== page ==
Nouakchott - Mauritania's ruling party is leading in local and legislative elections, while a once-outlawed Islamist party looked poised to become the main opposition, preliminary results showed on Tuesday.
The legislative vote, which was boycotted by 10 other parties, are the first since an army putsch catapulted Mohamed Ould Abdel Aziz to power in 2008.
Abdel Aziz won a presidential election in 2009 and is now a Western ally in fighting al-Qaeda in the poor and frequently unstable Sahel region of West Africa.
Mauritania, a country of 3.2 million people, has reserves of iron ore, copper and gold and is seeking to encourage exploration in its offshore oil and gas sector.
Initial results from the November 23 vote, the first and most important of two rounds, showed the president's UPR party ahead, although it had not yet secured an absolute majority.
The UPR won at least 36 percent of the seats allocated for the future parliament, according to the electoral commission. But this number is likely to rise in a second round due to take place on December 21 that will determine the remaining seats, which amount to about a fifth of the total.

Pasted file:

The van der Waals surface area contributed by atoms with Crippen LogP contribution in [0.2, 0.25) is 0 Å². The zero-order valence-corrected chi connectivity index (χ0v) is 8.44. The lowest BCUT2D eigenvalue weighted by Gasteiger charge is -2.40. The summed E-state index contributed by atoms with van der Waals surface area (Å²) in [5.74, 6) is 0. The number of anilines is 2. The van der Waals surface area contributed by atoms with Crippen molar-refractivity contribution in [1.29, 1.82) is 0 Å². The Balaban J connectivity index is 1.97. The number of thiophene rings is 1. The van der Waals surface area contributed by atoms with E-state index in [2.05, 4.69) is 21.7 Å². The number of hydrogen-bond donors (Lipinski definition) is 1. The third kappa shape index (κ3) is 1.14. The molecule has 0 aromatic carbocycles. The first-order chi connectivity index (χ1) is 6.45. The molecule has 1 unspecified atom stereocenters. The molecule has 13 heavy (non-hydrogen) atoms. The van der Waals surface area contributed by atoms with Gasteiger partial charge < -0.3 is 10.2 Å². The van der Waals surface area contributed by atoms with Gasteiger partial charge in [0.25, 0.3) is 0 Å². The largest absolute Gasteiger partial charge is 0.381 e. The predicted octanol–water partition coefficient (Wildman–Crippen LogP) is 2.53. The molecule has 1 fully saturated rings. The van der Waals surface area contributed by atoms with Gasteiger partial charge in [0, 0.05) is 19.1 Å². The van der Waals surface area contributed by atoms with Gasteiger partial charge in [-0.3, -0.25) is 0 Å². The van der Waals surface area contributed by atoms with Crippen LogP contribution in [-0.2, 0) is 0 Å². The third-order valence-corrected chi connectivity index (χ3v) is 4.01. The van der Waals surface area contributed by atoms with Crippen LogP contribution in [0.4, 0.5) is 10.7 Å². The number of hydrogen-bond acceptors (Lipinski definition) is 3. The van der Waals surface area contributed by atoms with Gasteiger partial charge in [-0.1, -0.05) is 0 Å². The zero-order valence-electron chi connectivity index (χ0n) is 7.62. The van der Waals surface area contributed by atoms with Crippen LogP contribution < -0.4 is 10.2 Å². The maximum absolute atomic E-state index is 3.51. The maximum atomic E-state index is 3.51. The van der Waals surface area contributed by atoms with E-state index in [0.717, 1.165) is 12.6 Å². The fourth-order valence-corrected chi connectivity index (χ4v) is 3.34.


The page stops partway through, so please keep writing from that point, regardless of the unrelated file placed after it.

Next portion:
The UPR previously had 60 percent of all seats.
Tawassoul, the Islamic party banned by the government until 2007 and with an ideology comparable to the Muslim Brotherhood, was expected to secure the leadership of the parliamentary opposition, taking 8 percent of total seats.
Still, the Islamists, who last year said they were seeking “revolution via the ballot box”, may have a smaller portion of the seats than the former lead opposition party RFD, which did not participate in the election.
Mauritania, which straddles black and Arab Africa on the continent's west coast, held its last legislative election in 2006. Previous attempts to hold the legislative vote in 2011 were foiled by wrangling between the opposition and government.
Opposition parties boycotting the election said the voting system is not transparent and demand a new census of voters.
They called on Monday for a cancellation of the first round. But despite their criticism, turnout was high at 75.53 percent, according to Abdallahi Ould Soueid'Ahmed, head of the electoral commission.
Observers from the African Union said last week that the polls “marked significant progress in the path to reinforcing the transparency of the Mauritanian electoral system”.
Mauritania has been instrumental in fighting Islamic militants in the region and launched at least two air strikes on their camps in neighbouring Mali since 2010.